Although part of the aim of A Year In The Country is to look at, work with and hopefully create a new take on nature/landscape photography (one which will hopefully make sense to my own and maybe other’s subcultural sensibility), I have looked at suprisingly little of the work of other landscape/nature photographers.
This has been reasonably deliberate: quite possibly I didn’t want to be influenced by what had gone before in this field and I have had a fairly extreme, almost allergic urge to look away from and put down books that contain the work of other such photographers*.
An exception to this was Paul Hill’s White Peak Dark Peak, published by Cornerhouse Publications in 1990 (and I expect photography publisher Dewi Lewis who later had his own imprint had a hand or two in it).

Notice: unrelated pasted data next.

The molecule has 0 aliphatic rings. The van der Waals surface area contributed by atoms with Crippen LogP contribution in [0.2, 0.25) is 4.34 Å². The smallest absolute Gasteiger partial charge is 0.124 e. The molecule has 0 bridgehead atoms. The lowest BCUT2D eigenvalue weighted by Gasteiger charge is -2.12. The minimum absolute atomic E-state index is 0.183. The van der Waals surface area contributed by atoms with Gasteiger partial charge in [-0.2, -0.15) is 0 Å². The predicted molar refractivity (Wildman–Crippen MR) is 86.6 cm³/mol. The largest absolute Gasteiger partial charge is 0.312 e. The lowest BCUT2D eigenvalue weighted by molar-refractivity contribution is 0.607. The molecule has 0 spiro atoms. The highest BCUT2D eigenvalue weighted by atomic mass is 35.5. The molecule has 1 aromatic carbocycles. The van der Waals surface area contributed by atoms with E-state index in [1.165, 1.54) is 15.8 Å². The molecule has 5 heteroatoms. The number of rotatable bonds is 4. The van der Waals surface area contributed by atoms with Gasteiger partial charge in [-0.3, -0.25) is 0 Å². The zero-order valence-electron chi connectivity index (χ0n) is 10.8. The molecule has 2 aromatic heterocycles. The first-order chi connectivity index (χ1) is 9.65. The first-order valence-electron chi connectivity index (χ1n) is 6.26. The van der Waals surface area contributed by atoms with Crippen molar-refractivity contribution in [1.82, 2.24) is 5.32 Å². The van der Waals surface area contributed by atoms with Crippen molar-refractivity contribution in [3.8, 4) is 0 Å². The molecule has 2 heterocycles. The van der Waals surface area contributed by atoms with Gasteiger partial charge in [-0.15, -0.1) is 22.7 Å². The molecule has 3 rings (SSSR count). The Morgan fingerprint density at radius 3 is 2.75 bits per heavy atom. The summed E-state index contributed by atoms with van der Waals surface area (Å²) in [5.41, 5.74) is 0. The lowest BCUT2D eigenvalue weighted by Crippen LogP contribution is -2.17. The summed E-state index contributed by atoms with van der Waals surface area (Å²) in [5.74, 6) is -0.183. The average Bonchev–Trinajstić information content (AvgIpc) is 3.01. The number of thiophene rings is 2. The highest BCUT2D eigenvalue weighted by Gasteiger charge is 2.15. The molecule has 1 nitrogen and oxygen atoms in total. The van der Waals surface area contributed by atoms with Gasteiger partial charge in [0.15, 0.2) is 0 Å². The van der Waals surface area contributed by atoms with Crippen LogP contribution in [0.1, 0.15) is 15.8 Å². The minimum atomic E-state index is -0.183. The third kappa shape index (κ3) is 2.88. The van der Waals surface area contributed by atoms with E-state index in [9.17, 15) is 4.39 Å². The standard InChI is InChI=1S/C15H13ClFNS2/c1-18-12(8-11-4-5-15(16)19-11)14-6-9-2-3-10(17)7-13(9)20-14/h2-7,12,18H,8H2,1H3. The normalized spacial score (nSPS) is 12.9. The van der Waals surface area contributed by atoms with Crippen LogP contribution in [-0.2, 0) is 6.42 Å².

In the very early days of A Year In The Country gestating in the old brainbox I travelled to another city’s library in part largely to look at this book (mirroring how the youthful me used to travel to record shops when hunting down records – something I’ve referred to before I think). I was coming towards the end of one of the stages of a very people orientated photography project and wasn’t sure if non-people orientated photgraphic work could have the same resonance and connection for myself and others.
But when I looked at this book some part of my brain recognised that nature and landscape photography could do something interesting and (slowly, steadily) I was off…
The book itself has been described as a visual odyssey across a very particular part of the English landscape and in parts has a quite dark/unsettling edge in the way it documents the passing of time and nature’s processes (I haven’t included any of those more darkly hued photographs here for reasons which I may discuss later).
It’s been out of print for a fair while now and fetches probably £30-60 but it may well be worth the investment.
Dark Peak White Peak at Eleven Fine Art
Paul Hill’s site.